The syndicates targeted by the raids in the southern Chinese province of Guangdong are believed to have distributed more than $2 billion (£968 million) worth of counterfeit software to countries around the world, including the UK.

Chinese police arrested 25 people and shut down six manufacturing and retail facilities as part of the operation, which was described by officials in China as “an unprecedented co-operative effort” with the FBI.

More than 290,000 counterfeit software CDs were seized by the Chinese Public Security Bureau (PSB), including 47,000 which contained fake Microsoft products, such as the Windows Vista operating system and the Office suite.

BigChampagne’s clients say ignoring file sharing wouldn’t make sense. “It’s a fact of life at this time,” says Rich Meyer, Mediabase’s president and executive vice president at Premiere.
Joe Fleischer, BigChampagne’s vice president for sales and marketing, says the legality of grabbing music is a separate issue from the insight into people’s taste the downloads offer. He notes the company incorporates legal, paid downloads from sites like iTunes into its data, though they represent a fraction of all downloads.
Currently, says Emmis radio head Rick Cummings, the download information is not as helpful as the phone calls known in the business as “call-out” research, in which people listen to clips of songs and rate them. But at some point, the download data are “going to be the primary method of research.”
It’s getting harder to do passive call-out research, Cummings says, because “people don’t have time, they have their phone blocked.” But Emmis perseveres with the calls, in part because it reaches a slightly different listener that way — people who don’t necessarily buy or download music regularly but who like to listen to the radio.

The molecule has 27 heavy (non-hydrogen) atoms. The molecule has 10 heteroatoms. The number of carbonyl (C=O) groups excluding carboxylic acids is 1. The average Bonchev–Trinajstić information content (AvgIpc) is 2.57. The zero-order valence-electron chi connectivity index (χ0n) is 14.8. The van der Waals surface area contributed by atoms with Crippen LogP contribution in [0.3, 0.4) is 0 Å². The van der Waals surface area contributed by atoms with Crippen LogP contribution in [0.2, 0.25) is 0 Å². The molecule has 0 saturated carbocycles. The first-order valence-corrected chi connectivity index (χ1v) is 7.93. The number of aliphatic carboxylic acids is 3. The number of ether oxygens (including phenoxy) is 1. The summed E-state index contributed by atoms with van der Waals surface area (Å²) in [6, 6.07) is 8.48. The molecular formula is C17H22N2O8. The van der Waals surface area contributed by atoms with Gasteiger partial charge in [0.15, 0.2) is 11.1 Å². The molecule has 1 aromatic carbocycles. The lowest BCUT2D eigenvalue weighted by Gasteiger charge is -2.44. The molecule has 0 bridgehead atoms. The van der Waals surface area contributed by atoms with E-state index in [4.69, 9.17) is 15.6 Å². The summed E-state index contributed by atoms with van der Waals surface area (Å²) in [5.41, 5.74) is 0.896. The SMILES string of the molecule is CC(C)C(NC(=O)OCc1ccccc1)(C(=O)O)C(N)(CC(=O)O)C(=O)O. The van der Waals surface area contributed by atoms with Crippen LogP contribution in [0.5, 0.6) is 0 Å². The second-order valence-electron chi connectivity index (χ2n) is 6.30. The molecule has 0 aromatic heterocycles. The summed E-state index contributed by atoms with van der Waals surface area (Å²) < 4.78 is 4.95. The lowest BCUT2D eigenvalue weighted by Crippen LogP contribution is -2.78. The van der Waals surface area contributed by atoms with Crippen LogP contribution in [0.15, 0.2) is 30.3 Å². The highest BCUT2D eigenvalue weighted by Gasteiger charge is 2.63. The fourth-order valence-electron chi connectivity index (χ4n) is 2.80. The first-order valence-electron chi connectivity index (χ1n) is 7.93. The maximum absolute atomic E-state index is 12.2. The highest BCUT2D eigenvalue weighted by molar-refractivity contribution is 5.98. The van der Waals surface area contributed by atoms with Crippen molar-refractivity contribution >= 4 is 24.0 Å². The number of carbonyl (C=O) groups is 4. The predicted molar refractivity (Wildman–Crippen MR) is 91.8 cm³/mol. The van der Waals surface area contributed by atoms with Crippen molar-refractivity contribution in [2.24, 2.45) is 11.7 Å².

Filesharers tend to be bigger music fans than radio listeners and generally warm to new songs faster. But basing a playlist exclusively on downloaders’ tastes could end up alienating more passive listeners, Cummings says.
It also isn’t easy to tell which medium influences the other more. “When a radio station adds a song, you oftentimes see an immediate bump in downloading activity” in that city, says Meyer of Mediabase.

Funny, I linked to the Techcruch story on the new HP book two days ago and through the trackback link thousands of visitors have arrived to Warsystems. Welcome. Now Techcruch has received a notice and takedown letter from the lawyers of the US HP publisher to stop distributing any copyrighted material (I guess that would be the photo of the title page they run along the article, and the link to the link from where the book can be acquired). This is either a dumb PR move as some suggest, or these guys simply don’t get it.  The revolt around the leaked HD-DVD key was a lesson never learned (and be assured, it will never be forgotten either). Dumb. As I write this, in Cambridge, MA, thousands of kids are running around yelling abracadabra and waving wands, and queuing in front of bookstores to be the first to get the official copies in the morning, and they do not have the slightest idea that they are nothing more than a sad-to-see victims and human billboards of a cold-as-the-sound-of-the-cash-register marketing blitz to publicize this franchise, which in my opinion will eventually be a never ending story, just like the James Bond franchise.